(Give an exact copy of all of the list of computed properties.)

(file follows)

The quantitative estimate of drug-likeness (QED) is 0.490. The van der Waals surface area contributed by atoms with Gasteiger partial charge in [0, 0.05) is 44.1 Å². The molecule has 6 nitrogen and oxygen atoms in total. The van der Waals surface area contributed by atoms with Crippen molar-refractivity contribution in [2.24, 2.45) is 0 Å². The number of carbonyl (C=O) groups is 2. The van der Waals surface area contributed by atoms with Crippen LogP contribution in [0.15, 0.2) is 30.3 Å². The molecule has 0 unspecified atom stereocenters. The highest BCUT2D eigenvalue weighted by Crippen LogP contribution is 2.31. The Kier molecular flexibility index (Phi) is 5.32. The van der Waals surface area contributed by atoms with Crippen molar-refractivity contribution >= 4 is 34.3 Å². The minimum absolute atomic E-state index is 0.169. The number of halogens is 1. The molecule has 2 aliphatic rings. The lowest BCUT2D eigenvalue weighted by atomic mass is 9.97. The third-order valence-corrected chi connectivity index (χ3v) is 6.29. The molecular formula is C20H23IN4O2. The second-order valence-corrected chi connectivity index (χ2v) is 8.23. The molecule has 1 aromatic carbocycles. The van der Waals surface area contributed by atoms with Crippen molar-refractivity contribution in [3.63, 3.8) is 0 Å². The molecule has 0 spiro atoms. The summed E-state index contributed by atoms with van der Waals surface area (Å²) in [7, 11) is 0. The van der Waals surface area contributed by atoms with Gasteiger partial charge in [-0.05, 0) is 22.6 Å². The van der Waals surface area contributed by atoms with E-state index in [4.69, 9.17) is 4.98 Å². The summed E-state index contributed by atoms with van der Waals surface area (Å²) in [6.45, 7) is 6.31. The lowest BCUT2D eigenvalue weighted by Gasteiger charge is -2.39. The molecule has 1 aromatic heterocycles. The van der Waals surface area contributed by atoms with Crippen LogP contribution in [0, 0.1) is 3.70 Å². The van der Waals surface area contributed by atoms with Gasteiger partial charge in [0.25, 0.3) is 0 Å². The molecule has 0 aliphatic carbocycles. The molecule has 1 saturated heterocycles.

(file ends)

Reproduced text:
The quantitative estimate of drug-likeness (QED) is 0.490. The van der Waals surface area contributed by atoms with Gasteiger partial charge in [0, 0.05) is 44.1 Å². The molecule has 6 nitrogen and oxygen atoms in total. The van der Waals surface area contributed by atoms with Crippen molar-refractivity contribution in [2.24, 2.45) is 0 Å². The number of carbonyl (C=O) groups is 2. The van der Waals surface area contributed by atoms with Crippen LogP contribution in [0.15, 0.2) is 30.3 Å². The molecule has 0 unspecified atom stereocenters. The highest BCUT2D eigenvalue weighted by Crippen LogP contribution is 2.31. The Kier molecular flexibility index (Phi) is 5.32. The van der Waals surface area contributed by atoms with Crippen molar-refractivity contribution >= 4 is 34.3 Å². The minimum absolute atomic E-state index is 0.169. The number of halogens is 1. The molecule has 2 aliphatic rings. The lowest BCUT2D eigenvalue weighted by atomic mass is 9.97. The third-order valence-corrected chi connectivity index (χ3v) is 6.29. The molecular formula is C20H23IN4O2. The second-order valence-corrected chi connectivity index (χ2v) is 8.23. The molecule has 1 aromatic carbocycles. The van der Waals surface area contributed by atoms with Crippen molar-refractivity contribution in [3.63, 3.8) is 0 Å². The molecule has 0 spiro atoms. The summed E-state index contributed by atoms with van der Waals surface area (Å²) in [7, 11) is 0. The van der Waals surface area contributed by atoms with Gasteiger partial charge in [-0.05, 0) is 22.6 Å². The van der Waals surface area contributed by atoms with E-state index in [4.69, 9.17) is 4.98 Å². The summed E-state index contributed by atoms with van der Waals surface area (Å²) in [6.45, 7) is 6.31. The lowest BCUT2D eigenvalue weighted by Gasteiger charge is -2.39. The molecule has 1 aromatic heterocycles. The van der Waals surface area contributed by atoms with Crippen LogP contribution in [0, 0.1) is 3.70 Å². The van der Waals surface area contributed by atoms with Gasteiger partial charge in [0.25, 0.3) is 0 Å². The molecule has 0 aliphatic carbocycles. The molecule has 1 saturated heterocycles.